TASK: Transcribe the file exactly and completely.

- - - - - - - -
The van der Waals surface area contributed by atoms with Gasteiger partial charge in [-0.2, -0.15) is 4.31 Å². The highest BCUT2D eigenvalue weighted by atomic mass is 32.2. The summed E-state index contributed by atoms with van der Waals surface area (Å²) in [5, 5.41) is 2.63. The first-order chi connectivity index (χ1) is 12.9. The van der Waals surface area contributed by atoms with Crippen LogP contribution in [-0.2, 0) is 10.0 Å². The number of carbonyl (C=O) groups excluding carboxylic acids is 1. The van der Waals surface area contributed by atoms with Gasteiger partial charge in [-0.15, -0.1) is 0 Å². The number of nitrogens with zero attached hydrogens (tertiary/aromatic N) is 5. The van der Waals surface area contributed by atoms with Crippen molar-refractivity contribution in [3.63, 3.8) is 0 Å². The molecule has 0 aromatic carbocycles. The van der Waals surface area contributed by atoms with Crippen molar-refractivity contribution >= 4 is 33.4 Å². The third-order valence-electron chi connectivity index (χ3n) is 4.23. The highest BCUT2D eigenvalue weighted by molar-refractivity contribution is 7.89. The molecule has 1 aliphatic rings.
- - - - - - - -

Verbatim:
The van der Waals surface area contributed by atoms with Gasteiger partial charge in [-0.2, -0.15) is 4.31 Å². The highest BCUT2D eigenvalue weighted by atomic mass is 32.2. The summed E-state index contributed by atoms with van der Waals surface area (Å²) in [5, 5.41) is 2.63. The first-order chi connectivity index (χ1) is 12.9. The van der Waals surface area contributed by atoms with Crippen LogP contribution in [-0.2, 0) is 10.0 Å². The number of carbonyl (C=O) groups excluding carboxylic acids is 1. The van der Waals surface area contributed by atoms with Gasteiger partial charge in [-0.15, -0.1) is 0 Å². The number of nitrogens with zero attached hydrogens (tertiary/aromatic N) is 5. The van der Waals surface area contributed by atoms with Crippen molar-refractivity contribution in [3.63, 3.8) is 0 Å². The molecule has 0 aromatic carbocycles. The van der Waals surface area contributed by atoms with Crippen molar-refractivity contribution >= 4 is 33.4 Å². The third-order valence-electron chi connectivity index (χ3n) is 4.23. The highest BCUT2D eigenvalue weighted by molar-refractivity contribution is 7.89. The molecule has 1 aliphatic rings.